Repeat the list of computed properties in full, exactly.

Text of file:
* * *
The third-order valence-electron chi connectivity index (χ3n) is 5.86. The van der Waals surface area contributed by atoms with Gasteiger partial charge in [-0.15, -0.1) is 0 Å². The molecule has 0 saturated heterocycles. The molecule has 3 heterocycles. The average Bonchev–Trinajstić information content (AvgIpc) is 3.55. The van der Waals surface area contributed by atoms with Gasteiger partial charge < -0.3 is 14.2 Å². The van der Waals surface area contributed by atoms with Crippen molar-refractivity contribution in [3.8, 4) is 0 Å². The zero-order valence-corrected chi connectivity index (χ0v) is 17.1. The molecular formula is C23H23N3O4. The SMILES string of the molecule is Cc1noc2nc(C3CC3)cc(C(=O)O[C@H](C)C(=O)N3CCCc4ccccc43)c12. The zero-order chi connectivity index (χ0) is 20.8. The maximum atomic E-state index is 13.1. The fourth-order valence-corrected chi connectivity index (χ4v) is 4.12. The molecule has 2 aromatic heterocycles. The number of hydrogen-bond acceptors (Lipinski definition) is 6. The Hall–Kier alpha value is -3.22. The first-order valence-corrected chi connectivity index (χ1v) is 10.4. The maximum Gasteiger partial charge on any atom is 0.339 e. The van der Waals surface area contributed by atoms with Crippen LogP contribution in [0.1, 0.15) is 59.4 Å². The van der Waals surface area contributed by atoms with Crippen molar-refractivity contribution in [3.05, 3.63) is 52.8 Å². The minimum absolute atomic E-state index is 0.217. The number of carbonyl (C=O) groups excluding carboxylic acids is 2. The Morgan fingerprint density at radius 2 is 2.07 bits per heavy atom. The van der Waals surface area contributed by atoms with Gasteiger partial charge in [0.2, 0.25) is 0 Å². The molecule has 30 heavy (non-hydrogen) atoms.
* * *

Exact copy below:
The third-order valence-electron chi connectivity index (χ3n) is 5.86. The van der Waals surface area contributed by atoms with Gasteiger partial charge in [-0.15, -0.1) is 0 Å². The molecule has 0 saturated heterocycles. The molecule has 3 heterocycles. The average Bonchev–Trinajstić information content (AvgIpc) is 3.55. The van der Waals surface area contributed by atoms with Gasteiger partial charge < -0.3 is 14.2 Å². The van der Waals surface area contributed by atoms with Crippen molar-refractivity contribution in [3.8, 4) is 0 Å². The zero-order valence-corrected chi connectivity index (χ0v) is 17.1. The molecular formula is C23H23N3O4. The SMILES string of the molecule is Cc1noc2nc(C3CC3)cc(C(=O)O[C@H](C)C(=O)N3CCCc4ccccc43)c12. The zero-order chi connectivity index (χ0) is 20.8. The maximum atomic E-state index is 13.1. The fourth-order valence-corrected chi connectivity index (χ4v) is 4.12. The molecule has 2 aromatic heterocycles. The number of hydrogen-bond acceptors (Lipinski definition) is 6. The Hall–Kier alpha value is -3.22. The first-order valence-corrected chi connectivity index (χ1v) is 10.4. The maximum Gasteiger partial charge on any atom is 0.339 e. The van der Waals surface area contributed by atoms with Crippen LogP contribution in [0.1, 0.15) is 59.4 Å². The van der Waals surface area contributed by atoms with Crippen molar-refractivity contribution in [3.05, 3.63) is 52.8 Å². The minimum absolute atomic E-state index is 0.217. The number of carbonyl (C=O) groups excluding carboxylic acids is 2. The Morgan fingerprint density at radius 2 is 2.07 bits per heavy atom. The van der Waals surface area contributed by atoms with Gasteiger partial charge in [0.2, 0.25) is 0 Å². The molecule has 30 heavy (non-hydrogen) atoms.